Friday, October 19, 2007


Radiohead (Post-Millenium Rock)
LP: In Rainbows (Self-released, 2007)

Radiohead have created incredible buzz not only by announcing their seventh studio album just 10 days before its release but also by inviting consumers to decide how much they are willing to pay for it. By going straight to their fans and cutting out the middle men the band stick it to the record companies and the odious RIAA. Good for them, I say.

I downloaded the album this morning – paying 5 pounds (That's US $ 10.25, or 1,176 Japanese yen.) My impressions after one listen:

1. 15 Step. The opener begins with squelchy electro drums. Is this LP gonna be another Kid A? Nope, the song quickly begins to sound more like the Radiohead of old. Perhaps the band are subtly hinting this represents a return to a more song-based approach: “How come I end up where I started?” Thom Yorke sounds as miserable as ever, and we wouldn’t want it any other way. An encouraging start.

2. Bodysnatchers. Distorted bass intro reminds me of Kid A’s The National Anthem. There’s a definite Beatle influence here (try singing “We were ta…lking/about the space between us all” over the intro) . The guitars which come gliding in at 2:07 are pure Radiohead and Bodysnatchers cruises on out in a beautifully fucked up fashion. Phew.

3. Nude. Oh…my…god. After one listen this sounds like a bona fide Radiohead classic to me. It's dreamy and regretful and features a spellbinding, heartfelt vocal. Sounds like the band have been immersing themselves in 60s soul. Gasp!, it’s just starting to rain and this moment is oh so perfect.

4. Weird Fishes/Arpeggii. By now it’s clear that this is very much a guitar album, albeit understated, and this song features more glorious arpeggios-a-go-go, not to mention ecstasy-inducing harmonies and synths. An uplifting song of underwater escape, therefore very Radiohead.

5. All I Need. Mysterious and ambivalent ode to romance provides a much needed breather after the headlong rush of the first 4 trax. I'm in heaven already.

6. Faust Arp. Beautiful string arrangement set against gently plucked 'Dear Prudence' acoustic guitar. Very White Album-ish. Lovely hushed vocal. A grower, methinks.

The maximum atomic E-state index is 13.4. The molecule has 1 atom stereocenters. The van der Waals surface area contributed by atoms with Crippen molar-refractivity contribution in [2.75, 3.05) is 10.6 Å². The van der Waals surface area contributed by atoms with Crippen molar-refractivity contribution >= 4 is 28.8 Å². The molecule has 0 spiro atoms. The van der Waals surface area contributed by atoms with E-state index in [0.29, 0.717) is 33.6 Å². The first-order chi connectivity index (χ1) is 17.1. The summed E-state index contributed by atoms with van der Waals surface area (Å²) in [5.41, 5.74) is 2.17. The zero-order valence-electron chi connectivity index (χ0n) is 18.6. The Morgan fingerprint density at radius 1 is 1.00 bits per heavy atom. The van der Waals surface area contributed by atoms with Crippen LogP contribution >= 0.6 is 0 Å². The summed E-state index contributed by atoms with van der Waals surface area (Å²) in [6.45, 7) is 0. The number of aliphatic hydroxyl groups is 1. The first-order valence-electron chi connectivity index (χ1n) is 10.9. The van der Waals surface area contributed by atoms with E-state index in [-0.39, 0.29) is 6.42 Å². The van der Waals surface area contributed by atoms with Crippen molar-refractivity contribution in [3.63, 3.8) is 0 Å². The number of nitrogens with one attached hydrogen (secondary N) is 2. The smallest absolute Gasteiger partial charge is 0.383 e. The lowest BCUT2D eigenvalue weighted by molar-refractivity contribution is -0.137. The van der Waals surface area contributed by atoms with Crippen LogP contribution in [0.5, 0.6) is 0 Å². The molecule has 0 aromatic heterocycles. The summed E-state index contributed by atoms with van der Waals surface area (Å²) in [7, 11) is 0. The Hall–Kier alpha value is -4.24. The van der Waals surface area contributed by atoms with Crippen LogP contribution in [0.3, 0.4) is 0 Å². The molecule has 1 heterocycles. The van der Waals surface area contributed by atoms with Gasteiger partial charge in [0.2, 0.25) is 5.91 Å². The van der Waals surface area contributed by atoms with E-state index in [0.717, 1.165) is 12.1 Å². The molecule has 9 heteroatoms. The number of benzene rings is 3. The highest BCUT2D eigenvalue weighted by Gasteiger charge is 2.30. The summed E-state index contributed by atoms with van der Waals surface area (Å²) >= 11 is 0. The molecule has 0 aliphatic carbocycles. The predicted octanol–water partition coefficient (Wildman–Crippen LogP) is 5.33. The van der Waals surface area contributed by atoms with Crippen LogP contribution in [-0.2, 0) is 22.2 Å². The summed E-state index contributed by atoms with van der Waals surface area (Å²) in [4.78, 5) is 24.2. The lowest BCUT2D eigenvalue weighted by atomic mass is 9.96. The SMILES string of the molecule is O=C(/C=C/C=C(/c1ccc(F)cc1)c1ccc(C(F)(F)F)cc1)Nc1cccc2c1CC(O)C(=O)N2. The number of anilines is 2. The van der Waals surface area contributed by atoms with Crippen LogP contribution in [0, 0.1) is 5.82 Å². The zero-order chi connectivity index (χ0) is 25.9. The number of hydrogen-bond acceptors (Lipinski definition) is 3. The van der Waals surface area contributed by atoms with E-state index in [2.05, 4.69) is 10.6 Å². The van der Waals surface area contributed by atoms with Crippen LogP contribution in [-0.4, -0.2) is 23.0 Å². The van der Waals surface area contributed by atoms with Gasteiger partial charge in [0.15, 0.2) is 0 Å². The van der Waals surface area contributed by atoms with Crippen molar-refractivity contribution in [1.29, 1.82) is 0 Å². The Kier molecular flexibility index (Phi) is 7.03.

7. Reckoner. Again, elements of black soul in Thom’s vocal performance complementing the very Motownish percussion sample on this track. The lyrics to this record aren’t as impenetrable as before and seem mostly to be concerned with interpersonal relations: “Because we separate/it ripples our reflections.” A gorgeous song from what – no surprises here - is a beautiful sounding album, even if they did release this version at only 160 kbps.

8. House of Cards. “I don’t want to be your friend/I just want to be your lover/No matter how it ends/No matter how it starts.” A very real song about relationships and here's that sixties vibe again, hovering above the eerie synth lines. On first listening, one of my favorite tracks.

9. Jigsaw Falling Into Place. Wow. Totally cool acoustic guitar intro - pure Radiohead - has a definite Paranoid Android feel. And more spooky, spine-tingling backing vocals. There’s a slightly formulaic feel emerging here, but I still like it.

10. Videotape. Somber, elegiac piano frames a splendid finale to a gorgeous album which I can’t wait to play again. It’s a lovely finish and I’ll just leave it to the band to sum it all up:

No matter what happens now
I won't be afraid
Because I know today has been
The most perfect day I’ve ever seen

So there it is. We’ll see how In Rainbows plays out in the days to come, but for now it sounds like a cracking effort from the Oxford boys and a definite improvement on Hail to the Thief.

HOLD IT. Let me take that back: I just decided In Rainbows is an absolute triumph and their best record since OK Computer. In fact, it might even be better than that milestone. There’s an organic, newfound freshness and a welcome approachability in evidence.

Instrumentally the band are admirably restrained and right at the top of their game. The album is packed with lush string arrangements and delicate guitars which represent a move away from the twisted experimental approach they’re known for.

Thom Yorke's performances throughout are formidable, with intriguing dollops of soul-influenced vocals and mindblowing harmonies scattered over every track. The subject matter focuses on the vagaries of sustaining relationships within the dizzying confines of the new millennium. Radiohead are back, and I think I can guarantee their fans are gonna love this release.

And now...please excuse me while I catch my breath.

1 comment:

Cushion Meg said...

It was amazing to me that you wrote up all these comments about the album in one breath after only one listen! :D How immense your excitement was to urge yourself to writing so quick!